Proclaiming that he had restored “fiscal discipline,” Gov. Chris Christie yesterday unveiled a $32.846 billion election year budget that accomplishes the difficult task of making a huge, statutory pension payment in FY14. But the governor was forced to delay almost $400 million in scheduled May property-tax rebates until August to cover a stubborn FY13 revenue shortfall.
“We have turned Trenton upside down. We have gotten the budget under control, and we have begun to address the long-term health of pensions,” Christie declared in a budget address that previewed the major themes of his upcoming gubernatorial reelection campaign.
Taking aim at Sen. Barbara Buono (D-Middlesex), the Democratic gubernatorial candidate who was seated below him in the front row, Christie warned against a “return to the reckless budgeting practices of the Corzine years” and the “115 tax and fee increases in eight years” before his own election.
Wrapping himself in the mantle of bipartisanship as he has increasingly done since his public embrace of President Barack Obama during Hurricane Sandy, Christie once again suggested that Democrats who want “to fight over every item in this agenda, to play the old partisan games” would be hampering New Jersey’s recovery.
But Buono and Democratic leaders made it clear that Christie’s speech was just the opening salvo of what is likely to be a bitter four-month budget battle. “The governor said he went to law school because he wasn’t good at math,” Buono noted, adding that in his rush to declare victory over property taxes, the governor had missed the fact that property taxes for the average New Jerseyan had risen more than 20 percent on Christie’s watch once his cuts in property tax rebates are figured in.
Assembly Speaker Sheila Oliver (D-Essex) quickly zeroed in on Christie’s decision to shift property tax rebate payments, which average $518 for senior citizens making up to $150,000 and $409 for other homeowners earning up to $75,000, from May to August. “The highest property taxes in the nation just got higher because of the governor’s decision to push off the rebates,” Assembly Majority Leader Lou Greenwald (D-Camden) added.
The property tax rebate shift was the most controversial of a series of budget maneuvers employed by Christie to cover a $473 million revenue shortfall in the combined FY12/FY13 budgets, $1.2 billion in one shot nonrecurring revenues, and almost $1 billion in built-in increases in pension costs, previously approved business tax cuts and promised pay-as-you-go transportation capital funding.
Christie, who branded Dr. David Rosen, chief budget officer for the nonpartisan Office of Legislative Services, the “Doctor Kevorkian of the numbers” for challenging his revenue projections as overly optimistic, effectively conceded defeat on the point yesterday when Christie’s treasurer, Andrew Sidamon-Eristoff, officially lowered his current-year revenue estimates by $407 million to $31.326 billion.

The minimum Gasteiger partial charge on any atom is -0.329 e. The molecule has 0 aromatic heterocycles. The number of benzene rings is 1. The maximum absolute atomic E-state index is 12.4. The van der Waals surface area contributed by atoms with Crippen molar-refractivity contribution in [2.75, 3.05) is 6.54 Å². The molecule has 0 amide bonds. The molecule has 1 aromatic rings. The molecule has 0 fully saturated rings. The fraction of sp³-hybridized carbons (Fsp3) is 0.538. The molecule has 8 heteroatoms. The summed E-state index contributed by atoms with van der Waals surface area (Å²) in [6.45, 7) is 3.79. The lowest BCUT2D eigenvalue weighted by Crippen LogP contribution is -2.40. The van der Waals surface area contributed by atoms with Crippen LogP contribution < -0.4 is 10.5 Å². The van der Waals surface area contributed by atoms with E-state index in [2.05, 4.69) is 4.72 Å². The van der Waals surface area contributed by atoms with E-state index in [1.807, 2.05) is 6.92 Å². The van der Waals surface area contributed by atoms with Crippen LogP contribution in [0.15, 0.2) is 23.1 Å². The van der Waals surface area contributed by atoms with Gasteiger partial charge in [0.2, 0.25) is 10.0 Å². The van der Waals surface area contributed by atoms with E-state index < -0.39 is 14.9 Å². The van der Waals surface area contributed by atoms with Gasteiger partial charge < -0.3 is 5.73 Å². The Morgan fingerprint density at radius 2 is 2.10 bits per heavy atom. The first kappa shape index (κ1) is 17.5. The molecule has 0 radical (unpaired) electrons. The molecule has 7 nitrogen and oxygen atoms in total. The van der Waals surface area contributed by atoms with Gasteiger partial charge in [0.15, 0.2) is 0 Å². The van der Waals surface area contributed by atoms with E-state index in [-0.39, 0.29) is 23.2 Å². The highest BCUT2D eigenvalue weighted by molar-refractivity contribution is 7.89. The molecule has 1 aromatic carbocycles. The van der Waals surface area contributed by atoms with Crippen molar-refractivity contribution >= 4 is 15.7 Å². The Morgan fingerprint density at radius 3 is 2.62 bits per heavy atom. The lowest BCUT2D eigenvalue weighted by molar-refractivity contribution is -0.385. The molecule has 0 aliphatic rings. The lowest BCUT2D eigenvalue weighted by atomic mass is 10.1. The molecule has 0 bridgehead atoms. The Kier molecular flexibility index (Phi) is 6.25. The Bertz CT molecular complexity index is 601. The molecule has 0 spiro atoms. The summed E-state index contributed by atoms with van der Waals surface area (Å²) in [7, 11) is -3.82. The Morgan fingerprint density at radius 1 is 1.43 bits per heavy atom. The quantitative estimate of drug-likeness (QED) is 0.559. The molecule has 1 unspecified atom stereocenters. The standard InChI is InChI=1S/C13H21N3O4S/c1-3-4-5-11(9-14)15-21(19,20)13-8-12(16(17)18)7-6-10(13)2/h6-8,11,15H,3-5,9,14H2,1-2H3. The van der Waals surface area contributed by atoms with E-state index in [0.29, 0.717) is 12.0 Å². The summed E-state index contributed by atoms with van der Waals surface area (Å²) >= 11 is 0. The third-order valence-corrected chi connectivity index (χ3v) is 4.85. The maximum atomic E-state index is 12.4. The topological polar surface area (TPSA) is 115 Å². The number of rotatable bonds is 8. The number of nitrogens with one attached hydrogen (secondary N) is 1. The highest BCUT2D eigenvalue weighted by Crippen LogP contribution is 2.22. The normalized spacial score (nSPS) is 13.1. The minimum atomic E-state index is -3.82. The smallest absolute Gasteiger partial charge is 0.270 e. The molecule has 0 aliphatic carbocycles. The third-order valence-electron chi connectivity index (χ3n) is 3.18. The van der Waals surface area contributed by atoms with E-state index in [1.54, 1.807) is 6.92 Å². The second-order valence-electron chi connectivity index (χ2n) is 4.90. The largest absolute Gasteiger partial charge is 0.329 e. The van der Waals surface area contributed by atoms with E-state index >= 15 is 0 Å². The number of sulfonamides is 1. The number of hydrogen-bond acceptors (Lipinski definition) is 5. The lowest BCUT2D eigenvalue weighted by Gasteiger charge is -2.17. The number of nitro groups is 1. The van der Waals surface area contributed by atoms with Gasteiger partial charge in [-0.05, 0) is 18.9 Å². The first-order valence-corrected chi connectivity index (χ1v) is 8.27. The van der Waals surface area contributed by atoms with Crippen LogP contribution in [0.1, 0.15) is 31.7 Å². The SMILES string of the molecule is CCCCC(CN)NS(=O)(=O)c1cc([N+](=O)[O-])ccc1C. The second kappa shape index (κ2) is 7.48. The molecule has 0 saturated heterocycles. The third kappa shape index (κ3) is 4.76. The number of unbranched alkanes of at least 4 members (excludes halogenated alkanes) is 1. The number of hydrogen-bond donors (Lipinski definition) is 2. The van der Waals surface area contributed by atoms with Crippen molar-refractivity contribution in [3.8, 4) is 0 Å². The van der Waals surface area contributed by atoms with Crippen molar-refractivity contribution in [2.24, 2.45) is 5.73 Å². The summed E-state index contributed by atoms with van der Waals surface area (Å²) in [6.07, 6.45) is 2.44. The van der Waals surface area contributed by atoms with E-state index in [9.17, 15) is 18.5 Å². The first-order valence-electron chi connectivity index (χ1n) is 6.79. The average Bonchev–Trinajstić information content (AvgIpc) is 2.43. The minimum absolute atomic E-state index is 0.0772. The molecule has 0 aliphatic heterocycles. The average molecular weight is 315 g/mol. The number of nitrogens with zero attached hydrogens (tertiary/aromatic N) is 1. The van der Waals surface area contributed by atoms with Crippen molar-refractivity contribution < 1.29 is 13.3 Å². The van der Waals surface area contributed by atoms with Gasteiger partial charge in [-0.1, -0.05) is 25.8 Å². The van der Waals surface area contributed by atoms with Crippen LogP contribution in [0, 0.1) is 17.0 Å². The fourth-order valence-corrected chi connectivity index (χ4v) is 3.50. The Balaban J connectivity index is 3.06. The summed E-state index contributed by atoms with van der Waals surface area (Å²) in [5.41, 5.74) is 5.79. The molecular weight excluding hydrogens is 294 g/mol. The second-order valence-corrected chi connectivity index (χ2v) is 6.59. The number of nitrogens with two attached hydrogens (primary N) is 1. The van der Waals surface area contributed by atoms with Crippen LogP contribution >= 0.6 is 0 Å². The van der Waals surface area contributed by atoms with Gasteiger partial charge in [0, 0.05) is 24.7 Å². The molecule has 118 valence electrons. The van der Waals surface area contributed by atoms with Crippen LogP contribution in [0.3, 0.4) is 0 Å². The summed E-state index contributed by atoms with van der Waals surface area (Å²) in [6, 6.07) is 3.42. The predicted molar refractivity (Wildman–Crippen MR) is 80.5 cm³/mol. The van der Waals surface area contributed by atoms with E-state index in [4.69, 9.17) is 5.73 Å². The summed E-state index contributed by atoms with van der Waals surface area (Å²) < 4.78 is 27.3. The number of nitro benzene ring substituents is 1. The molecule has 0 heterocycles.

Pushing Off Property-Tax Rebates
It was to cover the lion’s share of that $407 million revenue shortfall that Christie decided to push off the property tax rebates. By shifting the property tax rebate payments permanently from May to August, Christie effectively moved the $392 million cost of the rebates from the FY13 current fiscal budget, which ends June 30, to the FY14 budget, which begins July 1. The accounting gimmick creates a one-time savings of $392 million in this year’s budget by effectively skipping a budget year of rebates, with the only cost being the three-month delay in people receiving their property tax rebates.
Treasury is anticipating a 6.5 percent increase in income tax revenues, a 4.7 percent jump in sales tax receipts, and a 7.0 percent boost in corporate business tax collections to make up most of an overall 4.9 percent -- or $1.52 billion -- increase in revenues in the upcoming year.
Nevertheless, Sidamon-Eristoff, who was forced to rely on $1.2 billion in nonrecurring revenues to fill a budget gap last May when tax collections for FY12 and FY13 started coming in $676 million short, acknowledged yesterday that he would have to use $1.07 billion in one-shot revenues in the FY14 budget.
The treasurer confirmed that the state would once again take $150 million in Clean Energy funds that are supposed to go to energy efficiency programs to balance the budget, but otherwise refused to say what the other one-shot revenues are, saying that they would be included in the full budget that will be released in a week or two. Treasury spokesman William Quinn said last night he did not know what the other one-shots were.
Clearly, one of the additional one-shot revenues is the elimination of the $376 million in pay-as-you-go transportation capital funding that was promised by Christie to reduce future debt when the five-year Transportation Trust Fund extension was approved in December 2011. Sidamon-Eristoff said the state had realized higher proceeds than expected on two previous transportation bond sales, which would enable the state to provide the full $1.6 billion state match for federal transportation dollars without relying either on pay-as-you-go financing or further borrowing.
Another one-shot evidently is the treasurer’s decision to tap $75 million of the expected $375 million end-of-year surplus to help balance next year’s budget. The $300 million surplus that remains is less than half of the $640 million surplus that the state listed on July 1 at the start of the current fiscal year and represents less than 1 percent of the proposed $32.846 billion budget.
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